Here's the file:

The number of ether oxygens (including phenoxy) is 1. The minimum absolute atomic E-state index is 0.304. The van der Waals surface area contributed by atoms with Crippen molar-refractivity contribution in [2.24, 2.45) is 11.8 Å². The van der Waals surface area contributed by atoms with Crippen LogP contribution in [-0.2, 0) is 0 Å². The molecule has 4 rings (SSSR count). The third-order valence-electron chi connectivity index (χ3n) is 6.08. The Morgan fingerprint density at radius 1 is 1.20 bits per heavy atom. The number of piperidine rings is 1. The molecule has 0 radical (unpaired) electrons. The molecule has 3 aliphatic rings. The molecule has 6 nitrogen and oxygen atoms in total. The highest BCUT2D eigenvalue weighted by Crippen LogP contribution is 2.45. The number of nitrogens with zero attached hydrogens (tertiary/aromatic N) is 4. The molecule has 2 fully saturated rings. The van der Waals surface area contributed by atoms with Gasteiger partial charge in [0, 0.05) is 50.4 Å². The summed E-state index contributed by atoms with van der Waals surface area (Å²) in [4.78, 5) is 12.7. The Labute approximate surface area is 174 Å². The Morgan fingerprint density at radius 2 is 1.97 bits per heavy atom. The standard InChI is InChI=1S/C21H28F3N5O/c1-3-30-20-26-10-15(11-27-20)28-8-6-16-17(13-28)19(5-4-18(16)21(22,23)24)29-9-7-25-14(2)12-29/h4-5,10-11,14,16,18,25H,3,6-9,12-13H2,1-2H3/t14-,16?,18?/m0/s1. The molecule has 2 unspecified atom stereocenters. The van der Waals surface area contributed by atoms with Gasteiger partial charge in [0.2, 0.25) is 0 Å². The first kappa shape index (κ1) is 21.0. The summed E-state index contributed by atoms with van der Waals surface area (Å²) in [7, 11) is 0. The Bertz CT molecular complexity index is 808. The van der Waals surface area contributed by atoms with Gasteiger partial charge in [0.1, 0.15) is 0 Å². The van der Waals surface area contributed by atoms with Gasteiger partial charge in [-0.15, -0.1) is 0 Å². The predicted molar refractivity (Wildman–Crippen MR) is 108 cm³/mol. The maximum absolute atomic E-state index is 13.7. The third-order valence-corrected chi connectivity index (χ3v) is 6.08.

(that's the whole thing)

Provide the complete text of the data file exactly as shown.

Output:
The number of ether oxygens (including phenoxy) is 1. The minimum absolute atomic E-state index is 0.304. The van der Waals surface area contributed by atoms with Crippen molar-refractivity contribution in [2.24, 2.45) is 11.8 Å². The van der Waals surface area contributed by atoms with Crippen LogP contribution in [-0.2, 0) is 0 Å². The molecule has 4 rings (SSSR count). The third-order valence-electron chi connectivity index (χ3n) is 6.08. The Morgan fingerprint density at radius 1 is 1.20 bits per heavy atom. The number of piperidine rings is 1. The molecule has 0 radical (unpaired) electrons. The molecule has 3 aliphatic rings. The molecule has 6 nitrogen and oxygen atoms in total. The highest BCUT2D eigenvalue weighted by Crippen LogP contribution is 2.45. The number of nitrogens with zero attached hydrogens (tertiary/aromatic N) is 4. The molecule has 2 fully saturated rings. The van der Waals surface area contributed by atoms with Gasteiger partial charge in [0, 0.05) is 50.4 Å². The summed E-state index contributed by atoms with van der Waals surface area (Å²) in [4.78, 5) is 12.7. The Labute approximate surface area is 174 Å². The Morgan fingerprint density at radius 2 is 1.97 bits per heavy atom. The standard InChI is InChI=1S/C21H28F3N5O/c1-3-30-20-26-10-15(11-27-20)28-8-6-16-17(13-28)19(5-4-18(16)21(22,23)24)29-9-7-25-14(2)12-29/h4-5,10-11,14,16,18,25H,3,6-9,12-13H2,1-2H3/t14-,16?,18?/m0/s1. The molecule has 2 unspecified atom stereocenters. The van der Waals surface area contributed by atoms with Gasteiger partial charge in [0.2, 0.25) is 0 Å². The first kappa shape index (κ1) is 21.0. The summed E-state index contributed by atoms with van der Waals surface area (Å²) in [7, 11) is 0. The Bertz CT molecular complexity index is 808. The van der Waals surface area contributed by atoms with Gasteiger partial charge in [0.1, 0.15) is 0 Å². The van der Waals surface area contributed by atoms with Gasteiger partial charge in [-0.15, -0.1) is 0 Å². The predicted molar refractivity (Wildman–Crippen MR) is 108 cm³/mol. The maximum absolute atomic E-state index is 13.7. The third-order valence-corrected chi connectivity index (χ3v) is 6.08.